The Los Angeles Kings aren’t an old team per say, but many of their top players are on the downswing and it’s hurting them in their first-round series against the San Jose Sharks, or so it seems. Otherwise, the Kings’ problem could be a simple lack of hunger to win displayed by a team that’s won before and played more playoff games than any other NHL franchise over the past two years. I’m not sure which is happening. Could be a bit of both.
Never mind age for a second, because there is no set age that guarantees a player will transform from effective to insignificant. The San Jose Sharks have a couple NHL greybeards in captain Joe Thornton and franchise scoring leader Patrick Marleau, who can both still skate at a high-level and produce in several areas despite being born in the 1970s. Age is catching up slowly with San Jose’s older stars.
Conversely, the Los Angeles Kings’ older statesmen don’t appear to be experiencing the same graceful aging. Centre Mike Richards, who was incredible in two Stanley Cup runs — a 2010 Finals appearance with the Flyers, and the 2012 Stanley Cup victory of the Kings — has gradually lost a step, and it shows. But Richards is only one man.
2014 NHL trade deadline acquisition Marian Gaborik is a shell of his former self. The speedster from Slovakia is a talented goal-scorer still, but the explosiveness that once defined his game is all but gone, rarely glimpsed these days. Without a speed advantage Gaborik is no longer the scoring threat that was often unstoppable in days of old.
The Kings blue line features three big bodies who have all seen their better days come and go: Robin Regehr, Willie Mitchell and Matt Greene. While the three stay-at-home defender veterans are still serviceable NHLers, all have lost enough of a step to get lit up in the playoffs — at least against the depth and team speed of the San Jose Sharks in the first-round.
Or maybe not.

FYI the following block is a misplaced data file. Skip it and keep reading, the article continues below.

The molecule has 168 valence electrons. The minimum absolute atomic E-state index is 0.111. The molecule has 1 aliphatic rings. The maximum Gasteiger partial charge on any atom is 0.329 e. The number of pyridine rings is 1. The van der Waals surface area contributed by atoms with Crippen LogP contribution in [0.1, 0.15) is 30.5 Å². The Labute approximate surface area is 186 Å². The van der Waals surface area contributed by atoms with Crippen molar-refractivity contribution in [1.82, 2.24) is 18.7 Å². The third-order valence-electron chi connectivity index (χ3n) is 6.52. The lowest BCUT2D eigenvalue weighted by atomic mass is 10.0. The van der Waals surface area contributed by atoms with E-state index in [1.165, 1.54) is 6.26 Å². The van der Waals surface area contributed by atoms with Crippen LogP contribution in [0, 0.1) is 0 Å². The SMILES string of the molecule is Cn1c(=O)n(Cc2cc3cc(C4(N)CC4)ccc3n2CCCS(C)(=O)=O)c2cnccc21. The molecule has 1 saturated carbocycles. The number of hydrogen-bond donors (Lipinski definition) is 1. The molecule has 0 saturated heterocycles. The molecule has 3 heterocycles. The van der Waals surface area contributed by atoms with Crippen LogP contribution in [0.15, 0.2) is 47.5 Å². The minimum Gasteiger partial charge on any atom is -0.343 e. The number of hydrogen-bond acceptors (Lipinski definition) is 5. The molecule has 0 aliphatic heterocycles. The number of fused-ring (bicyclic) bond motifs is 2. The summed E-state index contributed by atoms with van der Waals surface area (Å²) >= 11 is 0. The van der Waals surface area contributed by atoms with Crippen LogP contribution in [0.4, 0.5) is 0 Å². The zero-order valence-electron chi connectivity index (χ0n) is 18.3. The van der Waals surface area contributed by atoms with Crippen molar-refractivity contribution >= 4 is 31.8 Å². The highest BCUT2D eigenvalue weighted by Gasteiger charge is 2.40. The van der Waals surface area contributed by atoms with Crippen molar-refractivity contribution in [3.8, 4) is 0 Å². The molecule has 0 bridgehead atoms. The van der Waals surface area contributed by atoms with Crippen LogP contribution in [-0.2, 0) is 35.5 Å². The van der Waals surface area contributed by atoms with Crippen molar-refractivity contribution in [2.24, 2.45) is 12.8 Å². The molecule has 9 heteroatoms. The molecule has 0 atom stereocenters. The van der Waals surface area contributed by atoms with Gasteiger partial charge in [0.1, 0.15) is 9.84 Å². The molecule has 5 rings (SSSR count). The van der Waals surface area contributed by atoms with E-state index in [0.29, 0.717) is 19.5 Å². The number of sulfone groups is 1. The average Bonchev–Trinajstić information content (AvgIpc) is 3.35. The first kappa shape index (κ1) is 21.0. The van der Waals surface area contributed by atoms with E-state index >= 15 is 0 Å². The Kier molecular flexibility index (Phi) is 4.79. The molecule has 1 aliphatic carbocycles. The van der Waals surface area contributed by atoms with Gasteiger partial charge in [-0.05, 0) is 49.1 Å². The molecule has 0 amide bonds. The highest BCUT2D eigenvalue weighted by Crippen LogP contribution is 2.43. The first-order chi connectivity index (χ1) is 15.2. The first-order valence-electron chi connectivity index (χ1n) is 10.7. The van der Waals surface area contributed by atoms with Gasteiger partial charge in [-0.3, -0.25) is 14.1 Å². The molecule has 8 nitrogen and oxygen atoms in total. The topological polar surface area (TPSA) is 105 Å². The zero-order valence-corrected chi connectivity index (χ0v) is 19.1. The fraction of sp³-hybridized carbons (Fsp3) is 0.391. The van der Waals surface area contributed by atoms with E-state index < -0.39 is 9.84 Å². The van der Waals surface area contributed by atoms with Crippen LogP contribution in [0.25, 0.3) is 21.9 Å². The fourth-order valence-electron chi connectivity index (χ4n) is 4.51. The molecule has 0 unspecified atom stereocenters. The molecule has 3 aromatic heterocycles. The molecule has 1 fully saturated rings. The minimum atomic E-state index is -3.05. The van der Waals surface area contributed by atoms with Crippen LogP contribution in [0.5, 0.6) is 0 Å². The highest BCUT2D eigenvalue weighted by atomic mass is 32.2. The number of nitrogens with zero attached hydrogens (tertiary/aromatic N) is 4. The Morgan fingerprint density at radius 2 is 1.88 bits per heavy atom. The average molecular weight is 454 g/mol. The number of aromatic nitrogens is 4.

Maybe Mike Richards is simply having an off-year and Marian Gaborik is still overcoming injuries that plagued him throughout the season. And the Kings’ veteran defencemen were good enough to assist their club in allowing the least amount of goals against in the regular season through 82 games in 2013-14, so maybe they’re not washed up at all.
You can’t win ’em all could be the simple explanation for what is happening to the Los Angeles Kings, who trail 3-0 to the San Jose Sharks in the first-round of the Western Conference quarterfinals.
In 2012, the Kings won the Stanley Cup with ease, losing two measly games prior to a Finals showdown against the New Jersey Devils — a series L. A. won in six games.
One year ago, the Kings advanced to the Conference Finals, eventually losing to the healthier Blackhawks — and last year was Chicago’s year. En route to their 2013 semifinals loss to the eventual champions, the Kings stingily stymied the Sharks in the second-round, needing seven games to do it, while only allowing ten goals against over the course of the lengthy series. The Sharks have now scored seventeen goals against the Kings in three games to begin the 2014 Stanley Cup playoffs first-round.
Times change, teams do too. Yesterday’s champion is prone to becoming this year’s disappointment — we’ve seen it over and over again in recent Stanley Cup playoffs history. The grind required to play multiple rounds of postseason hockey is simply too devastating and strenuous to repeat over and over again, or at least that’s what we’re led to believe when we learn each team’s injuries once they’ve been eliminated.
It’s extremely unlikely the Kings will win their first-round series against the San Jose Sharks.
Down three games to zero is nearly impossible to salvage. Since 1942 — which was seventy-two-years ago — only three times has an NHL team survived trailing 3-0 in a series to win in seven games.
In 2010, the Flyers erased a 3-0 series deficit and 3-0 Game 7 hole to stun the Boston Bruins.
Coming back from down three-nothing in the Stanley Cup playoffs is incredibly rare, and seems to only occur once every three decades. That being said, nothing is impossible, so maybe the Kings can pull this off and win four-straight against the Sharks. Winning four games in a row doesn’t sound that difficult — it happens all the time in the regular season. In fact, the Sharks have lost four straight twice this season, and the first time it occurred the losing streak was sparked by a loss to the Kings, so anything is possible.
But what if it doesn’t happen? What if the Sharks dispose of the Kings in Game 4 at the Staples Center? Will it have happened because the Sharks are that good? The remainder of the postseason will provide us with the answer to that question.
Or are there bigger concerns with the Los Angeles Kings? Drew Doughty and Anze Kopitar aside, can the usual suspects, Justin Williams, Dustin Brown, Mike Richards and Co. still get the job done in the spring?
Or is this simply an off-year for the Kings veteran core of proven playoff performers?
The truth is, we probably won’t know the real answer until next spring.